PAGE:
Group Show

Curated by Nilo Ilarde

Raena Abella, Juan Alcazaren, Lawrence Aliwalas, Bert Antonio, Annie Cabigting, Cian Dayrit, Lara Delos Reyes, Gale Encarnacion, Beejay Esber, Pete Jimenez, Bree Jonson, Kitty Kaburo, Poch Naval, Lubin Nepomuceno, Jonathan Olazo, Bernardo Pacquing, Milchy Pe, Veronica Pee, Michelle Perez, Ling Quisumbing, Juni Salvador, Soler Santos, Jel Suarez, Nicole Tee, Oca Villamiel, Atsuko Yamagata, Mm Yu, and Reg Yuson


Something Like a Laboratory Where the Minutiae Thrives

Arranged with exacting results by conceptual artist and curator Nilo Ilarde, “Smalls” delivers a barrage of big ideas in small packages. Mounted on tables that appear like strategies for war games or eureka formulas for a better tomorrow, there is even corresponding sculpture-objects that are the literal small beacons fixed from the ceiling that light our way into the labyrinth of thought and processes. This is the laboratory for our genius.

“Smalls” is a wonder in an invitational group exhibition that covers the entire range of media from two-dimensional paintings to objects and small sculptures to hybrids straddling in-between. But amid the variety, thematically essential in the works on hand is irony, humor and wit.

The whole gamut is a tall order to dissect. Beejay Esber and Cian Dayrit, young artists making their way into everyone’s eye and commendation, find with ease the sculptural translations of their paintings made with a stylistic panache that is mostly a caricature of the prevalent Pop culture. Esber makes full use of epoxy materials while Dayrit uses clay stoneware.

Raena Abella’s photographic images make use of a technically demanding process that enables an image to be etched on glass with the artist’s depiction of objects around her that tells a captivating personal narrative.

Bree Jonson, a very skilled painter, has a suite called “Pages of My Diary” wherein she takes pages with handwritten texts and paints over these with macabre, Twin Peaks-like scenes, and can be easily be conceived as a confessional.

Poch Naval has on hand a series of collages incorporating found objects that want to renegotiate what things mean by negating what they do mean, stripping down an image till it is for the sake of visual pleasure that then triggers another sensation in the mind’s eye.

Oca Villamiel, a very accomplished artist in installation format, presents a triptych tableau of small vitrines in nominal colors but openly loaded with obvious connotations relative to us today. His “smalls” reflect the artist’s political stance and its humane portrayal via the obsessive collection of organic materials, delving into issues that are nationalistic, environmental and spiritual.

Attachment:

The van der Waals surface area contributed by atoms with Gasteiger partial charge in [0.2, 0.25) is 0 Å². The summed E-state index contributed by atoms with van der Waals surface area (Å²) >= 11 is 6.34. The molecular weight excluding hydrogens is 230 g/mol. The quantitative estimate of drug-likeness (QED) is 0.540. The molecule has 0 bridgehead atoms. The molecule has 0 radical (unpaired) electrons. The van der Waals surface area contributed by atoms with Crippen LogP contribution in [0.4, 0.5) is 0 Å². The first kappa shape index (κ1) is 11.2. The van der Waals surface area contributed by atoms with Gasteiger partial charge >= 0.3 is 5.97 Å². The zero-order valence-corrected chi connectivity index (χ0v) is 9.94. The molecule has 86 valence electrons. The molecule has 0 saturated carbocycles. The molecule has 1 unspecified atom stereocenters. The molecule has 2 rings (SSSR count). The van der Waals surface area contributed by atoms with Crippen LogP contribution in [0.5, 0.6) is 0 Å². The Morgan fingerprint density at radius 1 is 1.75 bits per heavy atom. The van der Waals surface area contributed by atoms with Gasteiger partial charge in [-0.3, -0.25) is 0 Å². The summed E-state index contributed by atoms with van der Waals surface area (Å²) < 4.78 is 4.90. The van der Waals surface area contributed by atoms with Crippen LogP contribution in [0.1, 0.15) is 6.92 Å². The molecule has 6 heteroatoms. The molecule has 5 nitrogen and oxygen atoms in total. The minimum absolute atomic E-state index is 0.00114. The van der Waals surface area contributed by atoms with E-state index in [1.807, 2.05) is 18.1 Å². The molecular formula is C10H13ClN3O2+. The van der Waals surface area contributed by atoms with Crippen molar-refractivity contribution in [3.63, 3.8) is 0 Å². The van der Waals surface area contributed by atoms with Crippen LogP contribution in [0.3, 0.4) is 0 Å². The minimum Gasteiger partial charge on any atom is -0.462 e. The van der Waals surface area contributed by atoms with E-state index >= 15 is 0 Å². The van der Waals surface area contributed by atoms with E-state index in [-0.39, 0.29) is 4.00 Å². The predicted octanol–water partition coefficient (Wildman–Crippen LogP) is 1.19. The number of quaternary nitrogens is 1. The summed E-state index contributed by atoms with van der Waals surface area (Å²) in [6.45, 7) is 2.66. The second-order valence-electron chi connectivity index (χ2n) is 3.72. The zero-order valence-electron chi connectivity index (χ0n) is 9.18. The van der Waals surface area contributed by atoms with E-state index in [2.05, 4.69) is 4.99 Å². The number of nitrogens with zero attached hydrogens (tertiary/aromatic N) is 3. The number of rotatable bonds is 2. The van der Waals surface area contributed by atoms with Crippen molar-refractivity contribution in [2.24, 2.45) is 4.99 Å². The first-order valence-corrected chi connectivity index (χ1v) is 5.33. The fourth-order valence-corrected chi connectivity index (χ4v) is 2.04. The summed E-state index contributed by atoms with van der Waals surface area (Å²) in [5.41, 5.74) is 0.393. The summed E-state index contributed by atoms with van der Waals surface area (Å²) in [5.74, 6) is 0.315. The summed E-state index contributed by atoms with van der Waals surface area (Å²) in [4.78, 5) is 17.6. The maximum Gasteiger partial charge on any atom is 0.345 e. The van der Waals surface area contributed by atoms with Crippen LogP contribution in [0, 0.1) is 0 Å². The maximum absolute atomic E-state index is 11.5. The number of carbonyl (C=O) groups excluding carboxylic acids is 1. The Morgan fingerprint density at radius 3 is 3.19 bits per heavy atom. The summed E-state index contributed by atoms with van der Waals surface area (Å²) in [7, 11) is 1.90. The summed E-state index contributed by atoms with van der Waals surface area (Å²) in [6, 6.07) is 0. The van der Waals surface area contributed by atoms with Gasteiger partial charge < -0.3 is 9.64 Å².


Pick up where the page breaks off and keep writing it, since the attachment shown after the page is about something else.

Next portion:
An aesthetically hip approach, Juan Alcazaren utilizes metal containers like a lunch box and an adult beverage cover package that can be thought of as the ascending points in a personal timeline, perhaps the brave self-deprecation evoking the highs and lows of an artist’s life – it is a brilliant idea for a theme.

Bert Antonio, fondly one of the drinking buddies from the late 1970s and one of the vital producers of paintings and installations that conceptually question its own viability, has a set of quasi-geometric abstract paintings on grounds, that could be possibly be epicurean coasters, that are attractive yet ironically detached and seems to count the days of waxing and waning of a nagging desperation to come.

A sculptor who has garnered private and corporate commissions, Pete Jimenez has a collection of metal figures made from found metal pieces. Made out to be allusive to paperweights, the combined pieces maintain their original shape – a pair of scissors, tubular pipes, a trowel and so on, it is a casting coup that yields fun, light heartedness, and tends to give a smile to lift a bad day.

Bernardo Pacquing, known for painting with canvases that are lush and at times decisively bare and minimal, creates mini assemblages using objects as both figure and ground while opting to interact with the artist’s own daughter, Paloma. It is a delightful project, giving us a box-full of an air of sweetness, its relational objects inside evoking love and nostalgia.

Lubin Nepomuceno’s “Untitled” piece consists of a bountiful amount of paint shavings clamped down on one of the exhibition tables. Many tales abound, but maybe a favored one is Warhol’s often used quote – you will know me by the skin of my painting. Can one really be caught and clamped down? This work thrives in its consuming non-objectivity.

Lawrence Aliwalas and Milchy Pe have a sculptural stack work called “David” appropriating Michelangelo’s statuesque portrait of the Biblical mortal going against the giant and beloved by the Lord. Having a known work history of producing character figures based on popular hit movies, the collaborative pair’s current initiative of David busts may incidentally say that was that century’s way of depicting their heroes, or may just say about the oversized proportion of its head in the original. Nonetheless, it is stunning and engaging.

Veronica Pee has intricately formed hand-held sculptures called “False Mementos” which allude to actual landscapes thought to be as exotic destinations – a crater, a land formation, a topographic reef. Benjamin said a copy could be as real as the original – is this better with a 3-dimensional one? A memory of a place can be held in one’s pocket.